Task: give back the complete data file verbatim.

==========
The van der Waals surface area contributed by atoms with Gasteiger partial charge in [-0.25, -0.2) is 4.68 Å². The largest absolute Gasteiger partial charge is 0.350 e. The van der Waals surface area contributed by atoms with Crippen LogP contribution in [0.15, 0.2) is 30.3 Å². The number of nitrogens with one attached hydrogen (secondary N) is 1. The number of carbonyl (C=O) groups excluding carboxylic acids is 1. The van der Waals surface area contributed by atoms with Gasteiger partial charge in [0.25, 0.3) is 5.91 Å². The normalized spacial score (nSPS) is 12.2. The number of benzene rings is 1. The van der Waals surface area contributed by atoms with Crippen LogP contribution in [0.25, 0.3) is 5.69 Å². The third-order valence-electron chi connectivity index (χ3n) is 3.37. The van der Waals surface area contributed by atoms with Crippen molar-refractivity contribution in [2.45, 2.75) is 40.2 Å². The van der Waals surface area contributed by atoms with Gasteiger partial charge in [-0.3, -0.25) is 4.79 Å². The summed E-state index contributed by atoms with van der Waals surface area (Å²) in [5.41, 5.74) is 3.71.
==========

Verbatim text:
The van der Waals surface area contributed by atoms with Gasteiger partial charge in [-0.25, -0.2) is 4.68 Å². The largest absolute Gasteiger partial charge is 0.350 e. The van der Waals surface area contributed by atoms with Crippen LogP contribution in [0.15, 0.2) is 30.3 Å². The number of nitrogens with one attached hydrogen (secondary N) is 1. The number of carbonyl (C=O) groups excluding carboxylic acids is 1. The van der Waals surface area contributed by atoms with Gasteiger partial charge in [0.25, 0.3) is 5.91 Å². The normalized spacial score (nSPS) is 12.2. The number of benzene rings is 1. The van der Waals surface area contributed by atoms with Crippen LogP contribution in [0.25, 0.3) is 5.69 Å². The third-order valence-electron chi connectivity index (χ3n) is 3.37. The van der Waals surface area contributed by atoms with Crippen molar-refractivity contribution in [2.45, 2.75) is 40.2 Å². The van der Waals surface area contributed by atoms with Gasteiger partial charge in [-0.3, -0.25) is 4.79 Å². The summed E-state index contributed by atoms with van der Waals surface area (Å²) in [5.41, 5.74) is 3.71.